EU like the church in the Middle Ages – before the split or before the Renaissance

The Middle Ages came to an end when people realized that the language of the rulers, the church, no longer fit the reality. The language that was the expression of religion (ideology) had to be renewed (Renaissance). Only then was the renewal expressed in art and architecture. Now the EU is in the similar point of its history. The level of alienation from reality of the EU and its bureaucracy has reached its peak. The language of the EU, its hypocrisy, ideological narrative became especially evident at the outbreak of the war in Ukraine: empty promises of arms deliveries, the yes and no for the sanctions, quasi-care for Ukrainians as a cover for the action of hostile takeover of Western Ukraine (its annexation into the EU zone of influence under US protectorate), the import of millions of Ukrainians to save the tragic, and demographic situation in the West of the continent. This Europe of many speeds, this rhetorical hoax about equality and equity, and this only valid, untouchable newspeak, uninterrupted by the war, in which LGBTQ+ and people of color are paid homage.

Democracy means that those in power represent “demos” (Greek: people). EU elites represent minorities, whom they call victims of the white repressive male system. The EU officials are puppets of the oligarchs and lobbyists, bought by the sheiks from Qatar, bought by Gazprom, bought by Big Pharma in the pandemic. 600 000 euros in the apartment of the Italian MP Pier Antonio Panzeri. A suitcase full of banknotes at the Greek EU vice-president. It’s easy to buy indulgences from von der Leyen, just like in the Middle Ages, isn’t it?

The “demos” of the EU elites does not exist, it is the fictitious people, shaped by newspeak, of denationalized citizens, of the people with only left-liberal views, of the people who turn a blind eye to the numerous scandals and affairs in Brussels because they live lavishly in the conflict-free, multicultural West. Suitcases full of money in every bedroom. Let us pray for Renaissance!

Why the war is still going on

The war in Ukraine has been going on for almost a year now. There is no doubt that it is a war between Russia and the West, between Russia and NATO, between Russia and the United States. There is also no doubt that Kiev, left to its own devices, would have long since been beaten and conquered and subjugated by Moscow. The constant supply of arms, financial loans and political support coming from the West means that Ukraine continues to fight, albeit not only with its own army, but also resorting to thousands of mercenaries from a variety of nationalities. Polish and British soldiers and officers are said to be operating in Ukrainian uniforms. The West has deployed all its authority, all its diplomatic and economic muscle, to sustain Ukraine’s resistance against Russia. Is it because anyone in Washington, London, Paris and Berlin or Kiev believes that Ukraine can win this war? Is it because anyone in Washington, London, Paris and Berlin or Kiev believes that Ukrainian troops will drive out Russian troops, that Ukraine will regain not only the four provinces that have been annexed to Russia, but also the Crimea? Is it because Moscow, having been repulsed and vanquished, will start paying compensation to Ukraine and the Russian leaders will stand before the international tribunal in The Hague like the former leaders of Yugoslavia and Serbia?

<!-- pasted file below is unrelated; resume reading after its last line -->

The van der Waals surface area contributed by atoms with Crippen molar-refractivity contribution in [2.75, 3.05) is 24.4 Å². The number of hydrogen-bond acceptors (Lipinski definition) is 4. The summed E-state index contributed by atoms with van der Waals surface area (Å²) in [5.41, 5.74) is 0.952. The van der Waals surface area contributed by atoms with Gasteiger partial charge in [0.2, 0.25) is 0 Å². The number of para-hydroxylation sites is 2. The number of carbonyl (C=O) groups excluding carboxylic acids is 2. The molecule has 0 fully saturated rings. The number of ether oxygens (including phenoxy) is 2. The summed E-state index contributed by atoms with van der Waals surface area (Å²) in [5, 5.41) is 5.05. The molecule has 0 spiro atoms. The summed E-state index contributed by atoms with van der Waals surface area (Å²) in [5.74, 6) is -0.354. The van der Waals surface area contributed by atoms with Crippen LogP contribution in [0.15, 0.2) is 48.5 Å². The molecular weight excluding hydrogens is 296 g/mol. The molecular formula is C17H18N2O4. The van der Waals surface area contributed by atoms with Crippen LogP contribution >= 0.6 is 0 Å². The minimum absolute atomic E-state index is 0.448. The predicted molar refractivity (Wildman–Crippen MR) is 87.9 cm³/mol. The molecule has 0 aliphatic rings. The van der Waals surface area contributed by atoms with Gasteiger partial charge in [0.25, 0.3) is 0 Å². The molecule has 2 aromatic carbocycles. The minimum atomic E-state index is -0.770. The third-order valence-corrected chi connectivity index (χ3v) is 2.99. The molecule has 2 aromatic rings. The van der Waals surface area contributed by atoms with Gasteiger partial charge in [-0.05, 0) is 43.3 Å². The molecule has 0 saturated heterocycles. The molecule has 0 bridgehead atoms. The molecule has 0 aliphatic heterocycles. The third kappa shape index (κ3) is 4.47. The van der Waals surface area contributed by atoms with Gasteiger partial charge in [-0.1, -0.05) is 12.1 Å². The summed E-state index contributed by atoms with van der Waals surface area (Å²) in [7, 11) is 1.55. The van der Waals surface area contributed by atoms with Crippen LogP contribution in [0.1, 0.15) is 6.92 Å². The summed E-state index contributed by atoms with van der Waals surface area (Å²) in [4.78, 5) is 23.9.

Of course not! So why are they fighting this war? Why are Washington and London, Paris and Berlin encouraging Kiev to resist further? Why are Western governments subjecting millions of Ukrainians to death, starvation, cold and emigration? The answer is self-explanatory. Because if the war goes on as long as possible, then:

① Russia, a rival that the West dislikes (to put it mildly), will be weakened and bled to the maximum;
② Ukraine will incur as much debt and as many obligations to the West as possible, only to repay them for decades, i.e. to relinquish control over its own natural resources, production facilities and population (for how else can Kiev repay these gigantic obligations?); Continue reading

Moneta Fiscale: sfida all’euro o salvezza dell’economia europea ?

By Marco Cattaneo,
from Basta con l’Eurocrisi

Si parla sempre più frequentemente, in Italia, di Moneta Fiscale come strumento di soluzione della crisi economica. Crisi assolutamente non risolta: nonostante l’ottimismo ostentato dal governo italiano e dalla UE, l’economia dell’Eurozona è ben lontana da una condizione complessiva accettabile, e questo è particolarmente vero per l’Italia.

Il PIL reale italiano crescerà nel 2017 dell’1,5% rispetto all’anno precedente, ma rimarrà comunque inferiore del 6% circa rispetto al 2007 – dieci anni dopo ! E sempre rispetto al 2007 la disoccupazione è doppia e le persone in povertà assoluta sono più che triplicate, da 1,5 milioni a quasi 5, e non accennano a diminuire. Il sistema economico italiano viaggia molto al di sotto delle sue potenzialità: il gap si è creato per effetto della crisi finanziaria mondiale del 2008-9, e poi delle politiche di austerità “prescritte” dalla UE nel 2011-2. L’Italia può risolvere questo problema introducendo un’adeguata quantità di potere d’acquisto nel suo sistema economico. Non può però farlo emettendo euro, né (a causa dei meccanismi di funzionamento dell’Eurosistema) con incrementi di deficit pubblico.

Tutte queste difficoltà si ricollegano al fatto che l’Italia utilizza una moneta (l’euro) che non emette. Una moneta non sovrana, quindi. La Moneta Fiscale consente di superare questo problema senza “rompere” l’euro. La Moneta Fiscale è un concetto riconducibile al “cartalismo”, teorizzato dall’economista tedesco Georg Friedrich Knapp all’inizio del Novecento, e recentemente esteso e sviluppato dagli economisti legati alla Modern Monetary Theory (MMT). Continue reading